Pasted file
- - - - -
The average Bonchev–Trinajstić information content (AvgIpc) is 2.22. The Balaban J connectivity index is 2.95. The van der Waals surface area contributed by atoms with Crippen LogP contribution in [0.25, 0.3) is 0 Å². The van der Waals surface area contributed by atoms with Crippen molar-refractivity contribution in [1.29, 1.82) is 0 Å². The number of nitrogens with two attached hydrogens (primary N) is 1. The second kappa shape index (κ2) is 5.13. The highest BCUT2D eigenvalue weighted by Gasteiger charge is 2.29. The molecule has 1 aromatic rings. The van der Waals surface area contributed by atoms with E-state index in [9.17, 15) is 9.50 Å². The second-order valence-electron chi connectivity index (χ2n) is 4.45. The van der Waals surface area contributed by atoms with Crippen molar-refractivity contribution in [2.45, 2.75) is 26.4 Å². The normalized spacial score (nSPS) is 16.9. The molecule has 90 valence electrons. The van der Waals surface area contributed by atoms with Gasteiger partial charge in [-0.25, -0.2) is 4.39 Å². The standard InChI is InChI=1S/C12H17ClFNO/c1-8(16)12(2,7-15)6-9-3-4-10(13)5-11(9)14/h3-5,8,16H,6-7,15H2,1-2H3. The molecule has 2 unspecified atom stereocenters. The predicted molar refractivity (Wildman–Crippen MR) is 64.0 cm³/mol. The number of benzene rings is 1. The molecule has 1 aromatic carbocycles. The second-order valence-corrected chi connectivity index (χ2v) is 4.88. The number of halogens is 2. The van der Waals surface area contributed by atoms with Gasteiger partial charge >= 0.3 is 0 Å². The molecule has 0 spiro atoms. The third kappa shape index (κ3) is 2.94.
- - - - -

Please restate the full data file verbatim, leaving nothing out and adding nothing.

The average Bonchev–Trinajstić information content (AvgIpc) is 2.22. The Balaban J connectivity index is 2.95. The van der Waals surface area contributed by atoms with Crippen LogP contribution in [0.25, 0.3) is 0 Å². The van der Waals surface area contributed by atoms with Crippen molar-refractivity contribution in [1.29, 1.82) is 0 Å². The number of nitrogens with two attached hydrogens (primary N) is 1. The second kappa shape index (κ2) is 5.13. The highest BCUT2D eigenvalue weighted by Gasteiger charge is 2.29. The molecule has 1 aromatic rings. The van der Waals surface area contributed by atoms with E-state index in [9.17, 15) is 9.50 Å². The second-order valence-electron chi connectivity index (χ2n) is 4.45. The van der Waals surface area contributed by atoms with Crippen molar-refractivity contribution in [2.45, 2.75) is 26.4 Å². The normalized spacial score (nSPS) is 16.9. The molecule has 90 valence electrons. The van der Waals surface area contributed by atoms with Gasteiger partial charge in [-0.25, -0.2) is 4.39 Å². The standard InChI is InChI=1S/C12H17ClFNO/c1-8(16)12(2,7-15)6-9-3-4-10(13)5-11(9)14/h3-5,8,16H,6-7,15H2,1-2H3. The molecule has 2 unspecified atom stereocenters. The predicted molar refractivity (Wildman–Crippen MR) is 64.0 cm³/mol. The number of benzene rings is 1. The molecule has 1 aromatic carbocycles. The second-order valence-corrected chi connectivity index (χ2v) is 4.88. The number of halogens is 2. The van der Waals surface area contributed by atoms with Gasteiger partial charge >= 0.3 is 0 Å². The molecule has 0 spiro atoms. The third kappa shape index (κ3) is 2.94.